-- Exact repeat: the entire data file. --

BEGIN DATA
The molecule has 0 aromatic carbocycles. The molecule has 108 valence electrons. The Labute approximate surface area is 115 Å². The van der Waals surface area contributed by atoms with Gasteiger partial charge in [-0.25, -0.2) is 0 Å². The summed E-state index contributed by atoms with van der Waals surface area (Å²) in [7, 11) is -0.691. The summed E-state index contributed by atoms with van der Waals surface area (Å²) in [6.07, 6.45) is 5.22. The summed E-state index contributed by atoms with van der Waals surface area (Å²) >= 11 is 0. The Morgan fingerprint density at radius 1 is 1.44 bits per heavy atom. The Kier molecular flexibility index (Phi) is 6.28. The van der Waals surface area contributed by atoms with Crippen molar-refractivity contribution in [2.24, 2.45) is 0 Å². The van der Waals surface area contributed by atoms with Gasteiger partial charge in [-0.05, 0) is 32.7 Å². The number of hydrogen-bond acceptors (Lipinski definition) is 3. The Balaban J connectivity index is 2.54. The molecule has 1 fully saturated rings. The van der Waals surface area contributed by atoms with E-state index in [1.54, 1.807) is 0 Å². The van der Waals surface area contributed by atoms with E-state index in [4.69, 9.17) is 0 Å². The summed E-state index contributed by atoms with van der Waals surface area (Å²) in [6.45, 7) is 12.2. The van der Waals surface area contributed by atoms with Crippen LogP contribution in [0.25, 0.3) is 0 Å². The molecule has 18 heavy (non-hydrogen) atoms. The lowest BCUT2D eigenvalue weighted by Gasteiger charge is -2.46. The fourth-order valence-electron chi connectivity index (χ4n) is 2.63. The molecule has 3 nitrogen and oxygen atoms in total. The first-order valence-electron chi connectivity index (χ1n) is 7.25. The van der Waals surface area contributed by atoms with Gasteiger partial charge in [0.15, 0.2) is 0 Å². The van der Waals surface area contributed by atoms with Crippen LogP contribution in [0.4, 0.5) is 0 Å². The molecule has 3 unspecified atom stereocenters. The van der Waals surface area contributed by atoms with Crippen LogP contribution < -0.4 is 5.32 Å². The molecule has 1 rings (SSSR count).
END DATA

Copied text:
The molecule has 0 aromatic carbocycles. The molecule has 108 valence electrons. The Labute approximate surface area is 115 Å². The van der Waals surface area contributed by atoms with Gasteiger partial charge in [-0.25, -0.2) is 0 Å². The summed E-state index contributed by atoms with van der Waals surface area (Å²) in [7, 11) is -0.691. The summed E-state index contributed by atoms with van der Waals surface area (Å²) in [6.07, 6.45) is 5.22. The summed E-state index contributed by atoms with van der Waals surface area (Å²) >= 11 is 0. The Morgan fingerprint density at radius 1 is 1.44 bits per heavy atom. The Kier molecular flexibility index (Phi) is 6.28. The van der Waals surface area contributed by atoms with Crippen molar-refractivity contribution in [2.24, 2.45) is 0 Å². The van der Waals surface area contributed by atoms with Gasteiger partial charge in [-0.05, 0) is 32.7 Å². The number of hydrogen-bond acceptors (Lipinski definition) is 3. The Balaban J connectivity index is 2.54. The molecule has 1 fully saturated rings. The van der Waals surface area contributed by atoms with E-state index in [1.54, 1.807) is 0 Å². The van der Waals surface area contributed by atoms with E-state index in [4.69, 9.17) is 0 Å². The summed E-state index contributed by atoms with van der Waals surface area (Å²) in [6.45, 7) is 12.2. The van der Waals surface area contributed by atoms with Crippen LogP contribution in [0.25, 0.3) is 0 Å². The molecule has 18 heavy (non-hydrogen) atoms. The lowest BCUT2D eigenvalue weighted by Gasteiger charge is -2.46. The fourth-order valence-electron chi connectivity index (χ4n) is 2.63. The molecule has 3 nitrogen and oxygen atoms in total. The first-order valence-electron chi connectivity index (χ1n) is 7.25. The van der Waals surface area contributed by atoms with Gasteiger partial charge in [0.15, 0.2) is 0 Å². The van der Waals surface area contributed by atoms with Crippen LogP contribution in [0.4, 0.5) is 0 Å². The molecule has 3 unspecified atom stereocenters. The van der Waals surface area contributed by atoms with Crippen LogP contribution < -0.4 is 5.32 Å². The molecule has 1 rings (SSSR count).